Ready, Go! (#609)
One Day At a Time (#611)

Translations (#610)

The curtain rose to reveal a man and a woman sitting opposite each other and very close as he moved his lips in exaggerated fashion and said "Say 'my----name----is-----Sarah.'" At first only sounds came from her mouth, and as he repeated his words the lights slowly revealed the dirt floor, the broken-banistered stair case, the low wooden stools and benches, the old man in raggedy clothing sitting beside the fireplace and holding a book. After several minutes of long slurs of vowels and random consonants, the woman said,
"My----name----is-----Sarah." And the man's face lit up and he clasped her hands in joy.

This was the opening scene of the play Jim and I saw tonight, Translations by the Irish playwright Brian Friel. The man is Manus, a school teacher (and Irish nationalist); the woman is Sarah, whose lack of speech is not fully explained but has many metaphorical resonances in a play that is set in rural Ireland in 1833 and that "explores the troubled lives of a handful of characters struggling to adjust to the shifting dynamics of the world around them, which is undergoing quiet but radical change as the hard fist of British regulation seeks to impose itself on local tradition."

Charlie, off from school for a week, spent the day with my parents at the mall, on walks, at the grocery store where he put a container of olive bruschetta---he said "hummus"---into the cart. "What does he mean by that?" my parents asked me. "Hummus means sauce, in a jar," I said.

And if I had not spent the past 9 and 3/4 years with Charlie, I do not think that opening scene of Translations would have had the same familiarity for me, or the same power. 



Nothing like having a night off to relax and let your brain drift, only to experience those little pin pricks.


Speaking of translations. Edith Rose has been saying the following for the last couple of weeks: "It's in ak-ohwa-na, ak-ohwa-na" "k-ohwa-na". I know that ballexistence (Amanda) objects to such spellings of words, but I have no choice.

I don't know if she is trying to say "corner", or if this is a nonsensical word she has made up. I do know that it has something to do with what she wants at the time. i.e. food, or to go jumping on the trampoline.

Last night she said: "ak-ohwa-nah in the door". Then she softly kept repeating it to me for about 15 to 20 minutes straight.

Kristina Chew

Jim had mentioned the Latin and Greek in the play to me but I did not realize how crucial these are to the play's meaning.

I've often spelled out what Charlie says phonetically, too, precisely because I am not sure what the word is. Sometimes just writing it out and hearing what others think the sounds are has been more than helpful.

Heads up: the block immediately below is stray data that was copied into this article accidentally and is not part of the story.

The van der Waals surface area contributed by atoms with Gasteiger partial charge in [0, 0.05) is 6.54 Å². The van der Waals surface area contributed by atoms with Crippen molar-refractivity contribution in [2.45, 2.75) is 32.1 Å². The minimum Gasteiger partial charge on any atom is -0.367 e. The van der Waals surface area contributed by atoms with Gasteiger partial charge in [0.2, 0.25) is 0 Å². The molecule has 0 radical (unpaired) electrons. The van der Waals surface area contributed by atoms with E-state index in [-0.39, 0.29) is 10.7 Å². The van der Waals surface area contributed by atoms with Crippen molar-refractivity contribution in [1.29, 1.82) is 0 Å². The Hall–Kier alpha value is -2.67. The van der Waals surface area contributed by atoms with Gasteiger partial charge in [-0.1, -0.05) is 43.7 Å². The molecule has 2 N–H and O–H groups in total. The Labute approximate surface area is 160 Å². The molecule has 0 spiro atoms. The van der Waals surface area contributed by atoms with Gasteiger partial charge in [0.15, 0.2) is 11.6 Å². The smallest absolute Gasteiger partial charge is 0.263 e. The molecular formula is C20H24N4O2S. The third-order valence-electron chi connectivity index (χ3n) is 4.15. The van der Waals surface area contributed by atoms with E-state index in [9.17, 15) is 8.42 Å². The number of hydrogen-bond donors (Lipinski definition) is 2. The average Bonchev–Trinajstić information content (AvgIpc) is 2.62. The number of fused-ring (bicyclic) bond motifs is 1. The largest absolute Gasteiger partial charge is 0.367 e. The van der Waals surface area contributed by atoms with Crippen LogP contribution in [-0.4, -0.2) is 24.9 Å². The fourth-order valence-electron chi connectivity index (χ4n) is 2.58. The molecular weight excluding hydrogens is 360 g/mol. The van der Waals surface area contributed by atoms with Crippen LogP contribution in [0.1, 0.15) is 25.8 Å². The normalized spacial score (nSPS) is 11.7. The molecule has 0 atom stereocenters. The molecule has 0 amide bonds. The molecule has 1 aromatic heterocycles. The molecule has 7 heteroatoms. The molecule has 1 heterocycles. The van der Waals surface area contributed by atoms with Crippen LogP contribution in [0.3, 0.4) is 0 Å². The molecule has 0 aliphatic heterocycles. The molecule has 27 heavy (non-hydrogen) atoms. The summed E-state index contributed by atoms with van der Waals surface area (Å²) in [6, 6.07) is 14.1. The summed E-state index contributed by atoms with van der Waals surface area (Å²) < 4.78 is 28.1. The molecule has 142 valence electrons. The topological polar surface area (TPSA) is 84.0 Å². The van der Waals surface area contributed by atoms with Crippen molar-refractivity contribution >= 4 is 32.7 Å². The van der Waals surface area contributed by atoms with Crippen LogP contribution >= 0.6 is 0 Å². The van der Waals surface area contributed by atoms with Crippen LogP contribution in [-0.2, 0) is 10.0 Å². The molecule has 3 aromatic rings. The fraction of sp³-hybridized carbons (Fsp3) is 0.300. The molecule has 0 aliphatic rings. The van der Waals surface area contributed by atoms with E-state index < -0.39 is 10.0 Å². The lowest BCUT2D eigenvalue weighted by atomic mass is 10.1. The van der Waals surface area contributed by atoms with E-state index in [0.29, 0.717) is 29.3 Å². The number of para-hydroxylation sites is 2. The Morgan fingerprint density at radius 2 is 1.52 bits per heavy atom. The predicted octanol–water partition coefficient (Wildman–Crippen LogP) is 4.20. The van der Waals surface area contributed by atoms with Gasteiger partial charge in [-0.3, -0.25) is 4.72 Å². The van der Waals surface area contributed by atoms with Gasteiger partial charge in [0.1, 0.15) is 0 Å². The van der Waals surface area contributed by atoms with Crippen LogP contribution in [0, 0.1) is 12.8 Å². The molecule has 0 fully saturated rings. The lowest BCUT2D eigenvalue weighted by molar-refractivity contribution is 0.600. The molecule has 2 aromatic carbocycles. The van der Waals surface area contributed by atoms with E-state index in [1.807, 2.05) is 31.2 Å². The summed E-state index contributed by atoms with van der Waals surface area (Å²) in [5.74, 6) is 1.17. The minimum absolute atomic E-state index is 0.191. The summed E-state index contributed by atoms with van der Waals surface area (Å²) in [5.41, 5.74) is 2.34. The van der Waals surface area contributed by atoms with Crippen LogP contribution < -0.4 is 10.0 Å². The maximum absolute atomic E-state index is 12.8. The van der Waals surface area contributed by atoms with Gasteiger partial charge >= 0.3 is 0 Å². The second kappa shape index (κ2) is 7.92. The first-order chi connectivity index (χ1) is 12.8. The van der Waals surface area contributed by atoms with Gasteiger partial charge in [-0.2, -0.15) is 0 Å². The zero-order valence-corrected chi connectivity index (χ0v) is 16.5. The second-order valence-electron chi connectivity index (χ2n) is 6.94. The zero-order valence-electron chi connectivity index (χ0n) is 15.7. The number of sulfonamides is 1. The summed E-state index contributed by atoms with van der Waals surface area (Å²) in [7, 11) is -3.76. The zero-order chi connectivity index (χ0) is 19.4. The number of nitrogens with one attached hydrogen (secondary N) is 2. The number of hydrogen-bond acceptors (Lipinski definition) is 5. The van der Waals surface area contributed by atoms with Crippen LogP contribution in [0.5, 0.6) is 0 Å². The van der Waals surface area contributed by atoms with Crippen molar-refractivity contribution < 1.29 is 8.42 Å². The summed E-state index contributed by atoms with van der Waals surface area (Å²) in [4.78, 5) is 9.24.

I have no idea of the play or the rest of it but mischevious notions lit up in my mind on reading the phrase, shades of whose on first there

D "Say my name is Larry"
L "Your name is Larry"
D "No say MY name is Larry"
L "YOUR name is Larry"
D "No my name is Dave say your name is Larry"
L "It is"
D "I mean say your name is Larry"
L "It is"
D "No my mistake, I mean you to say my name is Larry"
L "Say my name was Dave"
D "Oh bugger I give up"
L "Do you?"
D "I do"
L "You do"
D "Yes I do"
L "Yes you do do'nt you do"

Well there is a fair amount of dramatic licence in that but I can be almost as frustrating sometimes reflecting peoples questions back at them while I think of something better to say being inconsistantly consistant and consistantly inconsistant as in that example

Anway the essence of that little sketch is the bizarre way pronouns are used in english and one can never tell whether one is supposed to reverse it in the answer or take it literally figure out if you can the process that goes on with a complex command like "say my name is Larry" does it mean that one takes the command word say as the command to repeat what comes after or does one parse and reverse the pronoun? never mind the conditional sense that say might also imply


Clay, could she be saying "I'm going to" (or, as many of us lazily say "I'm goin' a" or "I'm gonna")?



I don't know. She doesn't acutally go in any direction when she chants this. I used to think she was saying "corner" and was trying to tell me what she wanted was "just around the corner", but that's not it either. The only other thing it could be is a nonsense word she uses to urgently request whatever she wants. She sometimes closes her eyes when she says this.

Kristina Chew

Larry, am still laughing over your sketch.......

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